25 August 2006

The Planet Pluto 1930-2006

The Planet Pluto sadly passed away this week, aged 76.

Pluto hanging around with CharonPluto, long believed to be the ninth planet of the Solar System, was discovered in 1930 at the Lowell observatory in Flagstaff, Arizona by one Walt Disney, who caused consternation among the whole astronomical community when he claimed the planet was actually a small, brown dog that orbited Mickey Mouse. Following Mr Disney's removal to a well-known rest home for the insane ("Hollywood"), Pluto was finally identified as a small planet circling the sun at the very edge of the solar system. Observations over the next 70 years revealed it to be a small and desolate location almost wholly lacking in atmosphere, leading many to confuse it with Leicester.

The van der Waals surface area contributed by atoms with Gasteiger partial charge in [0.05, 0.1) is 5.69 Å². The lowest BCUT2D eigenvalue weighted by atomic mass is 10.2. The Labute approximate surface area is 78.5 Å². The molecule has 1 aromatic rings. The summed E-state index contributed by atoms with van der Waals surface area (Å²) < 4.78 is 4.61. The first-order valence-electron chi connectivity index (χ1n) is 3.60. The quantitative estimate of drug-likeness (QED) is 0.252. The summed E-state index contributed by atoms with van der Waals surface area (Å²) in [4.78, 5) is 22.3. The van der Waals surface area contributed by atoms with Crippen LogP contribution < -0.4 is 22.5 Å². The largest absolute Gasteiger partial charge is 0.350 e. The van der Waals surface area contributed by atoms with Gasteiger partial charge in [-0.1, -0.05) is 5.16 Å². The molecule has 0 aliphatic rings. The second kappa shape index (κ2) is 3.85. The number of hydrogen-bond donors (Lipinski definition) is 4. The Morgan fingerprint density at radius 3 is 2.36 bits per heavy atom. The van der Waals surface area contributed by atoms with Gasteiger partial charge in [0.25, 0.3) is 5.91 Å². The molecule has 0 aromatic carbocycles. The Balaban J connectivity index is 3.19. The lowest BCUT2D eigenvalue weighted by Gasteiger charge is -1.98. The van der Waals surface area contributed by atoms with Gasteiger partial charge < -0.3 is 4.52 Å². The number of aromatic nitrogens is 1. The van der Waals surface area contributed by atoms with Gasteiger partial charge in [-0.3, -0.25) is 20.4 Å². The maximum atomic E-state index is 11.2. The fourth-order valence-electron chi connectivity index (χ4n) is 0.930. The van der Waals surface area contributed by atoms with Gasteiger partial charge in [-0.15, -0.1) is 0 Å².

During it's 76 years in the solar system, Pluto was an enthusiastic - some might say over-enthusiastic - planet, trying to draw attention to itself with its jauntily slanted orbit, attempts to sneak up on the sun while Neptune's back was turned and its party trick of turning its somewhat sparse atmosphere into ice every time it approached the solar system's fringes. As the years went by, Pluto also began to hang out with other, less reputable astronomical bodies including Ceres and the leather-bookmark-skirted Xena. Eventually the other planets decided they had no alternative but to pull the plug on their brash companion, particularly after its failure to make it either as a caramel-and-nougat-based chocolate bar or gain an entry into Gustav Holst's Planets Suite.

The Planet Pluto was quietly buried on Thursday along with its moons Charon, Nix and Hydra, in a moving ceremony attended by the remaining members of the solar system, marred only when Neptune and Mercury kept calling Uranus's name out and giggling.